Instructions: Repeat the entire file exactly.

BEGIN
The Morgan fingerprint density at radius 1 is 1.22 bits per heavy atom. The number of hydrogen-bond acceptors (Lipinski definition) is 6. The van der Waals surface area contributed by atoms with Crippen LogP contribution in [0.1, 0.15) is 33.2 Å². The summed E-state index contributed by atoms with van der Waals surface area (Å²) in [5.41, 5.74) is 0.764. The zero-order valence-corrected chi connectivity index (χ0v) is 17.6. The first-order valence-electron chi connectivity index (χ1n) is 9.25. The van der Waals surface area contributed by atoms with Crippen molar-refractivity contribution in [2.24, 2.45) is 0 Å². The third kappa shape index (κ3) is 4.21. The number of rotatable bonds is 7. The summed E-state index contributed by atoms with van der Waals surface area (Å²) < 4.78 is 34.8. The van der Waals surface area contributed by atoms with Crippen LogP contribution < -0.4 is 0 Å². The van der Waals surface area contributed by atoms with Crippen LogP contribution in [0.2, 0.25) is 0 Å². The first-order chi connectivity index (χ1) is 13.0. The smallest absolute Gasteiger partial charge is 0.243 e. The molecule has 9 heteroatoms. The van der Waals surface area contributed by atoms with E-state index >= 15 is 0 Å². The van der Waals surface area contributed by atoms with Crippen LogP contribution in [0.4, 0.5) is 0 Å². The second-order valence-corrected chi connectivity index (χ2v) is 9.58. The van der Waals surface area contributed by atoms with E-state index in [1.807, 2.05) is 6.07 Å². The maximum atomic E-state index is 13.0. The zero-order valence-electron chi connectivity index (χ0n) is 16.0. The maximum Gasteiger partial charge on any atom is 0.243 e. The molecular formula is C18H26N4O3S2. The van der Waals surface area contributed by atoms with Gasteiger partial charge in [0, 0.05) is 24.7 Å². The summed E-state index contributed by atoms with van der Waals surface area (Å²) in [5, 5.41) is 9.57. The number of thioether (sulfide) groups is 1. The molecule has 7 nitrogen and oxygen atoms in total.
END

The Morgan fingerprint density at radius 1 is 1.22 bits per heavy atom. The number of hydrogen-bond acceptors (Lipinski definition) is 6. The van der Waals surface area contributed by atoms with Crippen LogP contribution in [0.1, 0.15) is 33.2 Å². The summed E-state index contributed by atoms with van der Waals surface area (Å²) in [5.41, 5.74) is 0.764. The zero-order valence-corrected chi connectivity index (χ0v) is 17.6. The first-order valence-electron chi connectivity index (χ1n) is 9.25. The van der Waals surface area contributed by atoms with Crippen molar-refractivity contribution in [2.24, 2.45) is 0 Å². The third kappa shape index (κ3) is 4.21. The number of rotatable bonds is 7. The summed E-state index contributed by atoms with van der Waals surface area (Å²) < 4.78 is 34.8. The van der Waals surface area contributed by atoms with Crippen LogP contribution < -0.4 is 0 Å². The van der Waals surface area contributed by atoms with Crippen LogP contribution in [0.2, 0.25) is 0 Å². The first-order chi connectivity index (χ1) is 13.0. The smallest absolute Gasteiger partial charge is 0.243 e. The molecule has 9 heteroatoms. The van der Waals surface area contributed by atoms with E-state index >= 15 is 0 Å². The van der Waals surface area contributed by atoms with Crippen LogP contribution in [0.4, 0.5) is 0 Å². The second-order valence-corrected chi connectivity index (χ2v) is 9.58. The van der Waals surface area contributed by atoms with E-state index in [1.807, 2.05) is 6.07 Å². The maximum atomic E-state index is 13.0. The zero-order valence-electron chi connectivity index (χ0n) is 16.0. The maximum Gasteiger partial charge on any atom is 0.243 e. The molecular formula is C18H26N4O3S2. The van der Waals surface area contributed by atoms with Gasteiger partial charge in [0, 0.05) is 24.7 Å². The summed E-state index contributed by atoms with van der Waals surface area (Å²) in [5, 5.41) is 9.57. The number of thioether (sulfide) groups is 1. The molecule has 7 nitrogen and oxygen atoms in total.